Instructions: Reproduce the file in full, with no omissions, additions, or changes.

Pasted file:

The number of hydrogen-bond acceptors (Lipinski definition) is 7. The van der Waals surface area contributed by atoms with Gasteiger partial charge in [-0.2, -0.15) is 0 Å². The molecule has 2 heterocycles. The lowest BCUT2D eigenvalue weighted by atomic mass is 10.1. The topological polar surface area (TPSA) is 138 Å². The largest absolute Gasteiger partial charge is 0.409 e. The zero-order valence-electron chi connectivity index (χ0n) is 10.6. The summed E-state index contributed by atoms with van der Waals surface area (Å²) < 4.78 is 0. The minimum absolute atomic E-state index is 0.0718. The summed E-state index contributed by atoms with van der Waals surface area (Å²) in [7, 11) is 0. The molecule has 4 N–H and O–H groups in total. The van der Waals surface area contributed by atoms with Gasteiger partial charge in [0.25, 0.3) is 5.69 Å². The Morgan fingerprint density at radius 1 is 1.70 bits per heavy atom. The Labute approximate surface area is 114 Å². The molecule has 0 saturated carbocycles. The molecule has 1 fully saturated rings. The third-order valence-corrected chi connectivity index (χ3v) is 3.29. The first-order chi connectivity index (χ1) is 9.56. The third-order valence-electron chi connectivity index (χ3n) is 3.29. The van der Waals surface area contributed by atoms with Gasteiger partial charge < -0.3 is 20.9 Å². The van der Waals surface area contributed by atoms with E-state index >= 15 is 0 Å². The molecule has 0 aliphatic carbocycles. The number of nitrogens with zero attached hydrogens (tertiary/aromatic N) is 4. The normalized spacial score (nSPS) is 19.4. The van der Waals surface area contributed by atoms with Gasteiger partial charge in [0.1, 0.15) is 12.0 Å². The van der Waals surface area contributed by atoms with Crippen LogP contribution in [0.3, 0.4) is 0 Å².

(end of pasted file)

The number of hydrogen-bond acceptors (Lipinski definition) is 7. The van der Waals surface area contributed by atoms with Gasteiger partial charge in [-0.2, -0.15) is 0 Å². The molecule has 2 heterocycles. The lowest BCUT2D eigenvalue weighted by atomic mass is 10.1. The topological polar surface area (TPSA) is 138 Å². The largest absolute Gasteiger partial charge is 0.409 e. The zero-order valence-electron chi connectivity index (χ0n) is 10.6. The summed E-state index contributed by atoms with van der Waals surface area (Å²) < 4.78 is 0. The minimum absolute atomic E-state index is 0.0718. The summed E-state index contributed by atoms with van der Waals surface area (Å²) in [7, 11) is 0. The molecule has 4 N–H and O–H groups in total. The van der Waals surface area contributed by atoms with Gasteiger partial charge in [0.25, 0.3) is 5.69 Å². The Morgan fingerprint density at radius 1 is 1.70 bits per heavy atom. The Labute approximate surface area is 114 Å². The molecule has 0 saturated carbocycles. The molecule has 1 fully saturated rings. The third-order valence-corrected chi connectivity index (χ3v) is 3.29. The first-order chi connectivity index (χ1) is 9.56. The third-order valence-electron chi connectivity index (χ3n) is 3.29. The van der Waals surface area contributed by atoms with Gasteiger partial charge < -0.3 is 20.9 Å². The van der Waals surface area contributed by atoms with E-state index >= 15 is 0 Å². The molecule has 0 aliphatic carbocycles. The number of nitrogens with zero attached hydrogens (tertiary/aromatic N) is 4. The normalized spacial score (nSPS) is 19.4. The van der Waals surface area contributed by atoms with Gasteiger partial charge in [0.1, 0.15) is 12.0 Å². The van der Waals surface area contributed by atoms with Crippen LogP contribution in [0.3, 0.4) is 0 Å².